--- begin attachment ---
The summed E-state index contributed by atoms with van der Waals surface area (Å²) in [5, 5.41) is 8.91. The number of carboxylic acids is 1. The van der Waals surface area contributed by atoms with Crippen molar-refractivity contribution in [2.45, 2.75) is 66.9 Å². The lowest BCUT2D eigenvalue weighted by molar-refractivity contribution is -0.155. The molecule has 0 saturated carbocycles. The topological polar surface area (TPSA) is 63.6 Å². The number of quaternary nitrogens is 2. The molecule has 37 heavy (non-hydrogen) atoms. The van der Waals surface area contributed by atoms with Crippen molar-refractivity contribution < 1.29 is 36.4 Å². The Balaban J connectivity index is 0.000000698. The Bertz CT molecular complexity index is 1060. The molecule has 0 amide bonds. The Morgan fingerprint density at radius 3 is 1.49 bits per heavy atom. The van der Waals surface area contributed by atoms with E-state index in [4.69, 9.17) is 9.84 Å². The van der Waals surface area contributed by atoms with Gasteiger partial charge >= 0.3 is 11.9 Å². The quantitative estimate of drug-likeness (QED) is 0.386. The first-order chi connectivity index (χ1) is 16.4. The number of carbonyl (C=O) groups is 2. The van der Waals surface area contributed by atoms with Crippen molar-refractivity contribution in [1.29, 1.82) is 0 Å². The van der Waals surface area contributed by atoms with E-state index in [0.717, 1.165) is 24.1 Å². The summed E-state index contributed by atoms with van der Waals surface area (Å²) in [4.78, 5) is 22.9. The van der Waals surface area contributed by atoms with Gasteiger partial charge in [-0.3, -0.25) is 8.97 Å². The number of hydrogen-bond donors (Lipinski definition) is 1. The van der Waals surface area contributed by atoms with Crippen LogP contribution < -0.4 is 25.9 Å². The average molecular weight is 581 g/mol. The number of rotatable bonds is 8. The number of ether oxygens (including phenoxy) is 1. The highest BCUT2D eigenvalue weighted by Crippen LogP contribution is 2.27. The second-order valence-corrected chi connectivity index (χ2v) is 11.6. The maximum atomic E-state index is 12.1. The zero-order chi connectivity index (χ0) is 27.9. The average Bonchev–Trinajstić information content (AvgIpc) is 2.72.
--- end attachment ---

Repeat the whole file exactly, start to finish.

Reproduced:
The summed E-state index contributed by atoms with van der Waals surface area (Å²) in [5, 5.41) is 8.91. The number of carboxylic acids is 1. The van der Waals surface area contributed by atoms with Crippen molar-refractivity contribution in [2.45, 2.75) is 66.9 Å². The lowest BCUT2D eigenvalue weighted by molar-refractivity contribution is -0.155. The molecule has 0 saturated carbocycles. The topological polar surface area (TPSA) is 63.6 Å². The number of quaternary nitrogens is 2. The molecule has 37 heavy (non-hydrogen) atoms. The van der Waals surface area contributed by atoms with Crippen molar-refractivity contribution < 1.29 is 36.4 Å². The Balaban J connectivity index is 0.000000698. The Bertz CT molecular complexity index is 1060. The molecule has 0 amide bonds. The Morgan fingerprint density at radius 3 is 1.49 bits per heavy atom. The van der Waals surface area contributed by atoms with E-state index in [4.69, 9.17) is 9.84 Å². The van der Waals surface area contributed by atoms with Gasteiger partial charge >= 0.3 is 11.9 Å². The quantitative estimate of drug-likeness (QED) is 0.386. The first-order chi connectivity index (χ1) is 16.4. The number of carbonyl (C=O) groups is 2. The van der Waals surface area contributed by atoms with Crippen molar-refractivity contribution in [1.29, 1.82) is 0 Å². The van der Waals surface area contributed by atoms with E-state index in [0.717, 1.165) is 24.1 Å². The summed E-state index contributed by atoms with van der Waals surface area (Å²) in [4.78, 5) is 22.9. The van der Waals surface area contributed by atoms with Gasteiger partial charge in [-0.3, -0.25) is 8.97 Å². The number of hydrogen-bond donors (Lipinski definition) is 1. The van der Waals surface area contributed by atoms with Crippen LogP contribution < -0.4 is 25.9 Å². The average molecular weight is 581 g/mol. The number of rotatable bonds is 8. The number of ether oxygens (including phenoxy) is 1. The highest BCUT2D eigenvalue weighted by Crippen LogP contribution is 2.27. The second-order valence-corrected chi connectivity index (χ2v) is 11.6. The maximum atomic E-state index is 12.1. The zero-order chi connectivity index (χ0) is 27.9. The average Bonchev–Trinajstić information content (AvgIpc) is 2.72.